All this is discouraging for a champion of footnotes like myself. The footnotes are among the first things I look at when I pull a book from a store shelf. My editor gamely tolerated my inclusion of many in my own book (though we removed more than we left in). I would be proud to be a footnote in someone else’s work.
Of course, scholarly books are still full of footnotes. The prototypic footnote is the source note, providing a citation for each proclamation in the text (early annotations were sometimes called “proofs”). These footnotes range from useful to pedantic, sometimes lending an air of authority, sometimes providing a map of the writer’s path. Legal writing in particular is rife with these footnotes, perhaps an acknowledgment that law is built on laws-past.
But I champion another species of footnote: the wandering footnote. These digressive notes, seeing a sentence that some might consider complete, determine to hijack it with a new set of ever more tangential facts. In the wayward note, the bumps and curves of the author’s mind seem to be laid plain on the paper. I came of intellectual age hearing the author’s sotto voce asides in the philosophy essays I loved. I still recall footnotes that begin, enticingly, “Imagine that . . . ”; “Consider . . . ”; or even, in one of J. L. Austin’s famous thought experiments, “You have a donkey. . . . ” I had the feeling of being taken into confidence by a wise fellow during an erudite lecture, and being told something even more clever and lucid.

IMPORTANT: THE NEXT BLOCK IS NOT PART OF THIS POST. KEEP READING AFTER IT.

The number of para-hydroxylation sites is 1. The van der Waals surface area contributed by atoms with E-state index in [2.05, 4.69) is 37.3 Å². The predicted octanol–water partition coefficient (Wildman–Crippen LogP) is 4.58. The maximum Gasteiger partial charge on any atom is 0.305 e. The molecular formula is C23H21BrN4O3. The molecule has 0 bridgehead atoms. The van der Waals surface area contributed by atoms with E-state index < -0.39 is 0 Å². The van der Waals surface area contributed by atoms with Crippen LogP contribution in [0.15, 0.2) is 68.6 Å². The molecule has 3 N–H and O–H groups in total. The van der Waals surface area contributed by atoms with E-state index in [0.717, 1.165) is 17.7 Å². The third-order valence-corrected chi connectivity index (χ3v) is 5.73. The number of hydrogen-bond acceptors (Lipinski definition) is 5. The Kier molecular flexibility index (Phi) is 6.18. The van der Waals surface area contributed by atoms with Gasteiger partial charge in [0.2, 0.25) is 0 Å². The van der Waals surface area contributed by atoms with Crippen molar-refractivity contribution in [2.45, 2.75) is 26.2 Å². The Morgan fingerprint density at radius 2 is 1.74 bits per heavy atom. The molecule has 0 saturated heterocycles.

Full essay at The New York Times.

Alexandra Horowitz is the author of “Inside of a Dog: What Dogs See, Smell and Know.”